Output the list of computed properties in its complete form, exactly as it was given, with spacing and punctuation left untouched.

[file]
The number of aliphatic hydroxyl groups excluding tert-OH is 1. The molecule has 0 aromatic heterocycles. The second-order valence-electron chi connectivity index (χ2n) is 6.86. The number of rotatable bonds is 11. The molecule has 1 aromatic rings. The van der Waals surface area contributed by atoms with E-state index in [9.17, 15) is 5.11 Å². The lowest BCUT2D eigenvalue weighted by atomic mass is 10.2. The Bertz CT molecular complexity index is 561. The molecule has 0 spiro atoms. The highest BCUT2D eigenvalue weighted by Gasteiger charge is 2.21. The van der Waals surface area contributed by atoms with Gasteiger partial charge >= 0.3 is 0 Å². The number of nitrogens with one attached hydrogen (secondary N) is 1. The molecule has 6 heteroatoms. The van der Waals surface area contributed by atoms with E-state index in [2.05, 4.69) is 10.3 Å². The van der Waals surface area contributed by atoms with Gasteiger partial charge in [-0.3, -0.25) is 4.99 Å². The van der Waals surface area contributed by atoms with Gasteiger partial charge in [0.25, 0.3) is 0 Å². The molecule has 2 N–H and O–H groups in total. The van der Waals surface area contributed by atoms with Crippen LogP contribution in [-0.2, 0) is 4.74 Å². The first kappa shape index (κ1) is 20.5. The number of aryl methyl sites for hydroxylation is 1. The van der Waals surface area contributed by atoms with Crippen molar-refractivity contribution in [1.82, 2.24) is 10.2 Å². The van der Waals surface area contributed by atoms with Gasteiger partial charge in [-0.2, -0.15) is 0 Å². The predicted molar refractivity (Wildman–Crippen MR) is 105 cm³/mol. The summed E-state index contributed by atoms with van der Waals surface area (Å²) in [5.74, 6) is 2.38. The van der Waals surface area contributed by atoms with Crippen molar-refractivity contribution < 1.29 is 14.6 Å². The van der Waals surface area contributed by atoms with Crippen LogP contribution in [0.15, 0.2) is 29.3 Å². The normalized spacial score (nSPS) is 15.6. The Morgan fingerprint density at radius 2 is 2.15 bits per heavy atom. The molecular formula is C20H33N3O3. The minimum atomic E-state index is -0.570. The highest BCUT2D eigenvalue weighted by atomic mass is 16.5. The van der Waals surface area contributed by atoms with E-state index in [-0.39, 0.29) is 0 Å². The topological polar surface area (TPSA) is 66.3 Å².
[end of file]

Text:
The number of aliphatic hydroxyl groups excluding tert-OH is 1. The molecule has 0 aromatic heterocycles. The second-order valence-electron chi connectivity index (χ2n) is 6.86. The number of rotatable bonds is 11. The molecule has 1 aromatic rings. The van der Waals surface area contributed by atoms with E-state index in [9.17, 15) is 5.11 Å². The lowest BCUT2D eigenvalue weighted by atomic mass is 10.2. The Bertz CT molecular complexity index is 561. The molecule has 0 spiro atoms. The highest BCUT2D eigenvalue weighted by Gasteiger charge is 2.21. The van der Waals surface area contributed by atoms with Gasteiger partial charge >= 0.3 is 0 Å². The number of nitrogens with one attached hydrogen (secondary N) is 1. The molecule has 6 heteroatoms. The van der Waals surface area contributed by atoms with E-state index in [2.05, 4.69) is 10.3 Å². The van der Waals surface area contributed by atoms with Gasteiger partial charge in [-0.3, -0.25) is 4.99 Å². The van der Waals surface area contributed by atoms with Gasteiger partial charge in [0.25, 0.3) is 0 Å². The molecule has 2 N–H and O–H groups in total. The van der Waals surface area contributed by atoms with Crippen LogP contribution in [-0.2, 0) is 4.74 Å². The first kappa shape index (κ1) is 20.5. The number of aryl methyl sites for hydroxylation is 1. The van der Waals surface area contributed by atoms with Crippen molar-refractivity contribution in [1.82, 2.24) is 10.2 Å². The van der Waals surface area contributed by atoms with Gasteiger partial charge in [-0.2, -0.15) is 0 Å². The predicted molar refractivity (Wildman–Crippen MR) is 105 cm³/mol. The summed E-state index contributed by atoms with van der Waals surface area (Å²) in [5.74, 6) is 2.38. The van der Waals surface area contributed by atoms with Crippen molar-refractivity contribution < 1.29 is 14.6 Å². The van der Waals surface area contributed by atoms with Crippen LogP contribution in [0.15, 0.2) is 29.3 Å². The normalized spacial score (nSPS) is 15.6. The Morgan fingerprint density at radius 2 is 2.15 bits per heavy atom. The molecular formula is C20H33N3O3. The minimum atomic E-state index is -0.570. The highest BCUT2D eigenvalue weighted by atomic mass is 16.5. The van der Waals surface area contributed by atoms with E-state index in [-0.39, 0.29) is 0 Å². The topological polar surface area (TPSA) is 66.3 Å².